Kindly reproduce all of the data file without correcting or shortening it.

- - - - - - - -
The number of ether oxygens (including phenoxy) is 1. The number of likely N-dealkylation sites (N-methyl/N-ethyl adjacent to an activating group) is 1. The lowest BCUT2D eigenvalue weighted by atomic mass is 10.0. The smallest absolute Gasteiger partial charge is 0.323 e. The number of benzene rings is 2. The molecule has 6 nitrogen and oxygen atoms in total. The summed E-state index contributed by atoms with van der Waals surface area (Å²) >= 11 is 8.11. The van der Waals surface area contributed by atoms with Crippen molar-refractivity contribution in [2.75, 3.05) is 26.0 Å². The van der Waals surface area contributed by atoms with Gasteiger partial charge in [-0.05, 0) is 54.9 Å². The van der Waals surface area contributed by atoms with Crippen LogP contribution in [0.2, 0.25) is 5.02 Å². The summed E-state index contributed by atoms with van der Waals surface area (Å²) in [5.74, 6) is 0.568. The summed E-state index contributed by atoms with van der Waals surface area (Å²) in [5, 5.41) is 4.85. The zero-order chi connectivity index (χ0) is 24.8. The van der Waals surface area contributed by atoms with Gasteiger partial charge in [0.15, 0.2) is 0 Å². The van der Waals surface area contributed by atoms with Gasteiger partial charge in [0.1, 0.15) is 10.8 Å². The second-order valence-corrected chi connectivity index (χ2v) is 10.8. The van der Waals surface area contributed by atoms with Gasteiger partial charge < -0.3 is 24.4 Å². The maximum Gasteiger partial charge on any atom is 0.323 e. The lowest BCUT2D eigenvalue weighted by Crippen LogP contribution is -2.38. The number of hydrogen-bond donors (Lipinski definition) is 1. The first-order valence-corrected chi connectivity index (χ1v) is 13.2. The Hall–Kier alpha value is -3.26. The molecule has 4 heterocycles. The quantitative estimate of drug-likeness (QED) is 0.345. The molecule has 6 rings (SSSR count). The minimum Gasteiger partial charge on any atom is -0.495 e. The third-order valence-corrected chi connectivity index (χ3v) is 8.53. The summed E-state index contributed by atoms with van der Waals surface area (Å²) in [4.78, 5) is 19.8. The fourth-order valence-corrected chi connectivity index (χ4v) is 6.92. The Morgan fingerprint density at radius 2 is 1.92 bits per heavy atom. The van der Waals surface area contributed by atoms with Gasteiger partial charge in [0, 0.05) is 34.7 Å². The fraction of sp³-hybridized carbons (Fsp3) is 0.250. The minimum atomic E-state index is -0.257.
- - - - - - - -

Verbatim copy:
The number of ether oxygens (including phenoxy) is 1. The number of likely N-dealkylation sites (N-methyl/N-ethyl adjacent to an activating group) is 1. The lowest BCUT2D eigenvalue weighted by atomic mass is 10.0. The smallest absolute Gasteiger partial charge is 0.323 e. The number of benzene rings is 2. The molecule has 6 nitrogen and oxygen atoms in total. The summed E-state index contributed by atoms with van der Waals surface area (Å²) >= 11 is 8.11. The van der Waals surface area contributed by atoms with Crippen molar-refractivity contribution in [2.75, 3.05) is 26.0 Å². The van der Waals surface area contributed by atoms with Gasteiger partial charge in [-0.05, 0) is 54.9 Å². The van der Waals surface area contributed by atoms with Crippen LogP contribution in [0.2, 0.25) is 5.02 Å². The summed E-state index contributed by atoms with van der Waals surface area (Å²) in [5.74, 6) is 0.568. The summed E-state index contributed by atoms with van der Waals surface area (Å²) in [5, 5.41) is 4.85. The zero-order chi connectivity index (χ0) is 24.8. The van der Waals surface area contributed by atoms with Gasteiger partial charge in [0.15, 0.2) is 0 Å². The van der Waals surface area contributed by atoms with Gasteiger partial charge in [0.1, 0.15) is 10.8 Å². The second-order valence-corrected chi connectivity index (χ2v) is 10.8. The van der Waals surface area contributed by atoms with Gasteiger partial charge < -0.3 is 24.4 Å². The maximum Gasteiger partial charge on any atom is 0.323 e. The lowest BCUT2D eigenvalue weighted by Crippen LogP contribution is -2.38. The number of hydrogen-bond donors (Lipinski definition) is 1. The first-order valence-corrected chi connectivity index (χ1v) is 13.2. The Hall–Kier alpha value is -3.26. The molecule has 4 heterocycles. The quantitative estimate of drug-likeness (QED) is 0.345. The molecule has 6 rings (SSSR count). The minimum Gasteiger partial charge on any atom is -0.495 e. The third-order valence-corrected chi connectivity index (χ3v) is 8.53. The summed E-state index contributed by atoms with van der Waals surface area (Å²) in [4.78, 5) is 19.8. The fourth-order valence-corrected chi connectivity index (χ4v) is 6.92. The Morgan fingerprint density at radius 2 is 1.92 bits per heavy atom. The van der Waals surface area contributed by atoms with Gasteiger partial charge in [0, 0.05) is 34.7 Å². The fraction of sp³-hybridized carbons (Fsp3) is 0.250. The minimum atomic E-state index is -0.257.